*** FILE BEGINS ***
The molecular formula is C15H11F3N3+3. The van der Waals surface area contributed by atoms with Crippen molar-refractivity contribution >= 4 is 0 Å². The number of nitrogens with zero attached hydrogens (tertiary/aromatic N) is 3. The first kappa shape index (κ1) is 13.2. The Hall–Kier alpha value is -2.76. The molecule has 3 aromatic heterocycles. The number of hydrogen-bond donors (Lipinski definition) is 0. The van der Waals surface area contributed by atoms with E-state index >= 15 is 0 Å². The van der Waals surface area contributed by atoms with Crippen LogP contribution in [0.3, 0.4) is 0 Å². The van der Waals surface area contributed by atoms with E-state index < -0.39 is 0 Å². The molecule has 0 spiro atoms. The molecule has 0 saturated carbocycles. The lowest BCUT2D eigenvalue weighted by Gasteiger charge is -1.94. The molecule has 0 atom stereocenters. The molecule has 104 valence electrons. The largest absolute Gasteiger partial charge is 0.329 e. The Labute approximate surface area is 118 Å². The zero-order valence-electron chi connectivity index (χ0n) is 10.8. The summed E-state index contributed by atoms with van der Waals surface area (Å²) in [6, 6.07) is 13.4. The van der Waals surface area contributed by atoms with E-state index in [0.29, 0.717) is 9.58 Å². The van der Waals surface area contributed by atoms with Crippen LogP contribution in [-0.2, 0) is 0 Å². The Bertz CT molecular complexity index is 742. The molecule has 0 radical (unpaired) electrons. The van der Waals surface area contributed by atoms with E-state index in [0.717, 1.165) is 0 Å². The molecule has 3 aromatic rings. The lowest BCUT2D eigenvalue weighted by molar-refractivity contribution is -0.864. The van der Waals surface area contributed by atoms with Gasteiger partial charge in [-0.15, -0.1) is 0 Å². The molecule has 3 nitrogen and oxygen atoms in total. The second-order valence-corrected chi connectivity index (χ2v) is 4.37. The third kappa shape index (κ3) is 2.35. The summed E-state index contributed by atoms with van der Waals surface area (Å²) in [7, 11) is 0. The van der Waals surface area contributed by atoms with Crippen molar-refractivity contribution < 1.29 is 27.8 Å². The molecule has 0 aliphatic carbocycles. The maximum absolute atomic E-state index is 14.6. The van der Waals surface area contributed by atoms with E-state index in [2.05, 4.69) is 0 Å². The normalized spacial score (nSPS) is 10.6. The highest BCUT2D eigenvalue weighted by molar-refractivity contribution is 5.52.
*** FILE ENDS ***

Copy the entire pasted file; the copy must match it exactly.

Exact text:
The molecular formula is C15H11F3N3+3. The van der Waals surface area contributed by atoms with Crippen molar-refractivity contribution >= 4 is 0 Å². The number of nitrogens with zero attached hydrogens (tertiary/aromatic N) is 3. The first kappa shape index (κ1) is 13.2. The Hall–Kier alpha value is -2.76. The molecule has 3 aromatic heterocycles. The number of hydrogen-bond donors (Lipinski definition) is 0. The van der Waals surface area contributed by atoms with E-state index >= 15 is 0 Å². The van der Waals surface area contributed by atoms with Crippen LogP contribution in [0.3, 0.4) is 0 Å². The van der Waals surface area contributed by atoms with E-state index < -0.39 is 0 Å². The molecule has 0 spiro atoms. The molecule has 0 saturated carbocycles. The lowest BCUT2D eigenvalue weighted by Gasteiger charge is -1.94. The molecule has 0 atom stereocenters. The molecule has 104 valence electrons. The largest absolute Gasteiger partial charge is 0.329 e. The Labute approximate surface area is 118 Å². The zero-order valence-electron chi connectivity index (χ0n) is 10.8. The summed E-state index contributed by atoms with van der Waals surface area (Å²) in [6, 6.07) is 13.4. The van der Waals surface area contributed by atoms with E-state index in [0.29, 0.717) is 9.58 Å². The van der Waals surface area contributed by atoms with Crippen LogP contribution in [-0.2, 0) is 0 Å². The Bertz CT molecular complexity index is 742. The molecule has 0 radical (unpaired) electrons. The van der Waals surface area contributed by atoms with E-state index in [0.717, 1.165) is 0 Å². The molecule has 3 aromatic rings. The lowest BCUT2D eigenvalue weighted by molar-refractivity contribution is -0.864. The van der Waals surface area contributed by atoms with Gasteiger partial charge in [-0.15, -0.1) is 0 Å². The molecule has 3 nitrogen and oxygen atoms in total. The second-order valence-corrected chi connectivity index (χ2v) is 4.37. The third kappa shape index (κ3) is 2.35. The summed E-state index contributed by atoms with van der Waals surface area (Å²) in [7, 11) is 0. The van der Waals surface area contributed by atoms with Crippen molar-refractivity contribution < 1.29 is 27.8 Å². The molecule has 0 aliphatic carbocycles. The maximum absolute atomic E-state index is 14.6. The van der Waals surface area contributed by atoms with E-state index in [2.05, 4.69) is 0 Å². The normalized spacial score (nSPS) is 10.6. The highest BCUT2D eigenvalue weighted by molar-refractivity contribution is 5.52.